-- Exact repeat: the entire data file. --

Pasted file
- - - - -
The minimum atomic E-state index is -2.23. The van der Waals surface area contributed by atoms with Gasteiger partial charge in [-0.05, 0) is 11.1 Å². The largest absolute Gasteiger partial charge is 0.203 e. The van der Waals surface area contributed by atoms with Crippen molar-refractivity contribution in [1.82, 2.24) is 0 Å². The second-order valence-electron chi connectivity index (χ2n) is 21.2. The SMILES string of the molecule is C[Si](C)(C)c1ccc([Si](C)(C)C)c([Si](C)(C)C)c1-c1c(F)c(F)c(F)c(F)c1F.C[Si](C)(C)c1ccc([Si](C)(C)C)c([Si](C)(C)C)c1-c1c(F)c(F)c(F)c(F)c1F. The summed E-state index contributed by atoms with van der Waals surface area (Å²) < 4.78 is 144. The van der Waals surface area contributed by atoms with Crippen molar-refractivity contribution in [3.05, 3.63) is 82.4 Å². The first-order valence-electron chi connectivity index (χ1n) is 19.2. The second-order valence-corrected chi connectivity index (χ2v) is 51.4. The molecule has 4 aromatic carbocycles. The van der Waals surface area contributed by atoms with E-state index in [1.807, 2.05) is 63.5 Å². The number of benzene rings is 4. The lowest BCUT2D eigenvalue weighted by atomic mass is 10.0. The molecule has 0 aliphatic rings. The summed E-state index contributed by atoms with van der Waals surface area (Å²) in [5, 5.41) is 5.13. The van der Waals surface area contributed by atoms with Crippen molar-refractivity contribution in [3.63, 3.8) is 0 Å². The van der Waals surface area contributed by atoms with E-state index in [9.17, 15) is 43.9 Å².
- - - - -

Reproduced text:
The minimum atomic E-state index is -2.23. The van der Waals surface area contributed by atoms with Gasteiger partial charge in [-0.05, 0) is 11.1 Å². The largest absolute Gasteiger partial charge is 0.203 e. The van der Waals surface area contributed by atoms with Crippen molar-refractivity contribution in [1.82, 2.24) is 0 Å². The second-order valence-electron chi connectivity index (χ2n) is 21.2. The SMILES string of the molecule is C[Si](C)(C)c1ccc([Si](C)(C)C)c([Si](C)(C)C)c1-c1c(F)c(F)c(F)c(F)c1F.C[Si](C)(C)c1ccc([Si](C)(C)C)c([Si](C)(C)C)c1-c1c(F)c(F)c(F)c(F)c1F. The summed E-state index contributed by atoms with van der Waals surface area (Å²) < 4.78 is 144. The van der Waals surface area contributed by atoms with Crippen molar-refractivity contribution in [3.05, 3.63) is 82.4 Å². The first-order valence-electron chi connectivity index (χ1n) is 19.2. The second-order valence-corrected chi connectivity index (χ2v) is 51.4. The molecule has 4 aromatic carbocycles. The van der Waals surface area contributed by atoms with E-state index in [1.807, 2.05) is 63.5 Å². The number of benzene rings is 4. The lowest BCUT2D eigenvalue weighted by atomic mass is 10.0. The molecule has 0 aliphatic rings. The summed E-state index contributed by atoms with van der Waals surface area (Å²) in [5, 5.41) is 5.13. The van der Waals surface area contributed by atoms with Crippen molar-refractivity contribution in [3.63, 3.8) is 0 Å². The van der Waals surface area contributed by atoms with E-state index in [9.17, 15) is 43.9 Å².